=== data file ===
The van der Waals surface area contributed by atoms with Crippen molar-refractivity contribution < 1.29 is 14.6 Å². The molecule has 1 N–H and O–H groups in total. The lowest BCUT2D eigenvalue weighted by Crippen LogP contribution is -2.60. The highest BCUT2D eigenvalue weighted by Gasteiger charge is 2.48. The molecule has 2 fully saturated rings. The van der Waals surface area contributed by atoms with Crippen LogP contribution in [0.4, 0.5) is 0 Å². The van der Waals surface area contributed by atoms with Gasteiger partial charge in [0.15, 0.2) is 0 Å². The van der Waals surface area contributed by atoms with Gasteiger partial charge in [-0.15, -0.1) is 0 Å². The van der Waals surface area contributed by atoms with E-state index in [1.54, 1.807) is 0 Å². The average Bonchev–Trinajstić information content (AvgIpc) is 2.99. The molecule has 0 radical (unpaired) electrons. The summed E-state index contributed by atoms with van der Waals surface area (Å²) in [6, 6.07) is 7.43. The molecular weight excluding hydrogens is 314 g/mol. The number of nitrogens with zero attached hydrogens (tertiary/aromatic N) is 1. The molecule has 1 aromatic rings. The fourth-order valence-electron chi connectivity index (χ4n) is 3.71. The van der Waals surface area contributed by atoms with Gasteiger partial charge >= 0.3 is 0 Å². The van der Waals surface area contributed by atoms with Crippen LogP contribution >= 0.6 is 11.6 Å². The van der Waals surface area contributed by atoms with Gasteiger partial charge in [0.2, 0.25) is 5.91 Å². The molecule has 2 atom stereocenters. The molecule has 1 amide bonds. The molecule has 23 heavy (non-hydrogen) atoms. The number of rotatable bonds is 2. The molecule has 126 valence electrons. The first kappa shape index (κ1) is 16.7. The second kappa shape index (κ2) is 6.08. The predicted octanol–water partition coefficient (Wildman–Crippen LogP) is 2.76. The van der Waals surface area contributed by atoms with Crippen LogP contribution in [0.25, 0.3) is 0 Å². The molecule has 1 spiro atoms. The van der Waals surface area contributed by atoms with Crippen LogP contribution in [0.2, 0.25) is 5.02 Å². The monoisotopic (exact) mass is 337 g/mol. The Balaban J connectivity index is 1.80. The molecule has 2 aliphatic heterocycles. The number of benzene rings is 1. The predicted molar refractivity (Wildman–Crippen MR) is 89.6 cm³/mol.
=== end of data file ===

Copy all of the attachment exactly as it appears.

The van der Waals surface area contributed by atoms with Crippen molar-refractivity contribution < 1.29 is 14.6 Å². The molecule has 1 N–H and O–H groups in total. The lowest BCUT2D eigenvalue weighted by Crippen LogP contribution is -2.60. The highest BCUT2D eigenvalue weighted by Gasteiger charge is 2.48. The molecule has 2 fully saturated rings. The van der Waals surface area contributed by atoms with Crippen LogP contribution in [0.4, 0.5) is 0 Å². The van der Waals surface area contributed by atoms with Gasteiger partial charge in [0.15, 0.2) is 0 Å². The van der Waals surface area contributed by atoms with Gasteiger partial charge in [-0.15, -0.1) is 0 Å². The van der Waals surface area contributed by atoms with E-state index in [1.54, 1.807) is 0 Å². The average Bonchev–Trinajstić information content (AvgIpc) is 2.99. The molecule has 0 radical (unpaired) electrons. The summed E-state index contributed by atoms with van der Waals surface area (Å²) in [6, 6.07) is 7.43. The molecular weight excluding hydrogens is 314 g/mol. The number of nitrogens with zero attached hydrogens (tertiary/aromatic N) is 1. The molecule has 1 aromatic rings. The fourth-order valence-electron chi connectivity index (χ4n) is 3.71. The van der Waals surface area contributed by atoms with Gasteiger partial charge >= 0.3 is 0 Å². The van der Waals surface area contributed by atoms with Crippen LogP contribution >= 0.6 is 11.6 Å². The van der Waals surface area contributed by atoms with Gasteiger partial charge in [0.2, 0.25) is 5.91 Å². The molecule has 2 atom stereocenters. The molecule has 1 amide bonds. The molecule has 23 heavy (non-hydrogen) atoms. The number of rotatable bonds is 2. The molecule has 126 valence electrons. The first kappa shape index (κ1) is 16.7. The second kappa shape index (κ2) is 6.08. The predicted octanol–water partition coefficient (Wildman–Crippen LogP) is 2.76. The van der Waals surface area contributed by atoms with Crippen LogP contribution in [0.25, 0.3) is 0 Å². The molecule has 1 spiro atoms. The van der Waals surface area contributed by atoms with Crippen LogP contribution in [0.2, 0.25) is 5.02 Å². The monoisotopic (exact) mass is 337 g/mol. The Balaban J connectivity index is 1.80. The molecule has 2 aliphatic heterocycles. The number of benzene rings is 1. The predicted molar refractivity (Wildman–Crippen MR) is 89.6 cm³/mol.